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Trial, sentencing and execution of Amon Goeth

The Trial of Amon Goeth Part 3


Sentencing, Execution and Conclusion



28th of September 1946



The Chairman summons all witnesses who are identified, he then instructs them as to their obligation to tell the truth, they are then taken out of the court hall, with the exception of witness Mr. Pemper who remains to give evidence.


Judge Zembaty: Is the witness able to establish the number of victims in the camp of Plaszow?


Witness Pemper: This would not be easy for me, as I have worked in the camp command office. I do not know that the mortality rate from natural causes was very low, even unexplainably low. As far as mortality due to non natural causes, there were approximately 500 persons killed due to repressive measures connected with escapes.


Judge Zembaty: In total, what does the witness estimate the number to be?


Witness Pemper: I am certain, that excluding the transport of 14th of May, the number exceeded 5-6,000. The victims resulting from the liquidation of the Krakow Ghetto, I estimate at 2,000 in the camp alone.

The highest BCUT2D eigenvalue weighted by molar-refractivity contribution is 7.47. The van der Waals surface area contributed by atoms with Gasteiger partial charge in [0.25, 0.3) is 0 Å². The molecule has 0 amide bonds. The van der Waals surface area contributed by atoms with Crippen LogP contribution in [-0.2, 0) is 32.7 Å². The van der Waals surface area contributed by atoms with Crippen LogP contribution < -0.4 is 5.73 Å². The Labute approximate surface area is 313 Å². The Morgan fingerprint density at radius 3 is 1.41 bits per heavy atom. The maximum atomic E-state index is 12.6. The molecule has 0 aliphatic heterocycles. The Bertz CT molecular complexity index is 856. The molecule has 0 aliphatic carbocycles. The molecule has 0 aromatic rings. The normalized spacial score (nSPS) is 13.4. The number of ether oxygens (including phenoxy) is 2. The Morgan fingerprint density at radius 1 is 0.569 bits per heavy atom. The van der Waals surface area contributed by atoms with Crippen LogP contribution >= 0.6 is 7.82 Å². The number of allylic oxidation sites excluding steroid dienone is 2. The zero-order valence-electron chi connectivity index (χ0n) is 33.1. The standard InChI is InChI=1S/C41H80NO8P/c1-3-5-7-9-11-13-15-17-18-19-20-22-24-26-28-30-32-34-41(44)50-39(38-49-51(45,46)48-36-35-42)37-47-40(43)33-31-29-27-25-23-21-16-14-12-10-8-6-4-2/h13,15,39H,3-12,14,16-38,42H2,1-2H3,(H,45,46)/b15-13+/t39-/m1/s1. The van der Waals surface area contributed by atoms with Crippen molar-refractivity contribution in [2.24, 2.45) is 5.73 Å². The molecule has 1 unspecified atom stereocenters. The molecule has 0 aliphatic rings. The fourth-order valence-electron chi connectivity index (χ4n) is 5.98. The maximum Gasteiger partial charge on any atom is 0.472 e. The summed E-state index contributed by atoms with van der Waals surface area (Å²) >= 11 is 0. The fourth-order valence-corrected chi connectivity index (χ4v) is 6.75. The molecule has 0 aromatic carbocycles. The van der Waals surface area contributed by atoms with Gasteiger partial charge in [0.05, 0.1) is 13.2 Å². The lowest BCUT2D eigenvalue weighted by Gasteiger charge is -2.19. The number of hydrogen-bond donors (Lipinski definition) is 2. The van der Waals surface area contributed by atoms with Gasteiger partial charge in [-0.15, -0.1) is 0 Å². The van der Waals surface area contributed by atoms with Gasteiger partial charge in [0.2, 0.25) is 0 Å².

Including all the victims, also those connected with the action from the Ghetto of Tarnow, adding various selections, group incidents, and singles, I am certain the figure is well in excess of 5,000 persons.


Judge Zembaty: Whenever a prisoner was killed, for example, savaged by dogs, or shot, in what manner would this be recorded in the camp records, what reasons for such details were entered in the camp files?


Witness: Pemper: These records were only introduced in the period when the camp was functioning as a concentration camp, before that only files existed, 4 types of files. In those files, a death was noted with the word “Abgang” (departure) without any further clarification, as opposed to “Zugang” (arrival), the personal card would then be removed from the file, and placed in a separate file.


Judge Zembaty: No note was made that death was due to shooting?


Witness: Pemper: No. There were daily “appell” record sheets, which assisted in the keeping of the prisoners numerical control, and these sheets/lists, prepared daily, showed clearly all changes. Let us say, yesterday’s level was 9,500, today’s 9,550, the list or “appell” sheet, would be changed to 60 arrivals and 10 died of various causes.


Judge Zembaty: The witness mentioned that prisoners were killed by shooting, hanging, savaging by dogs. Were there in addition other methods of killing being used?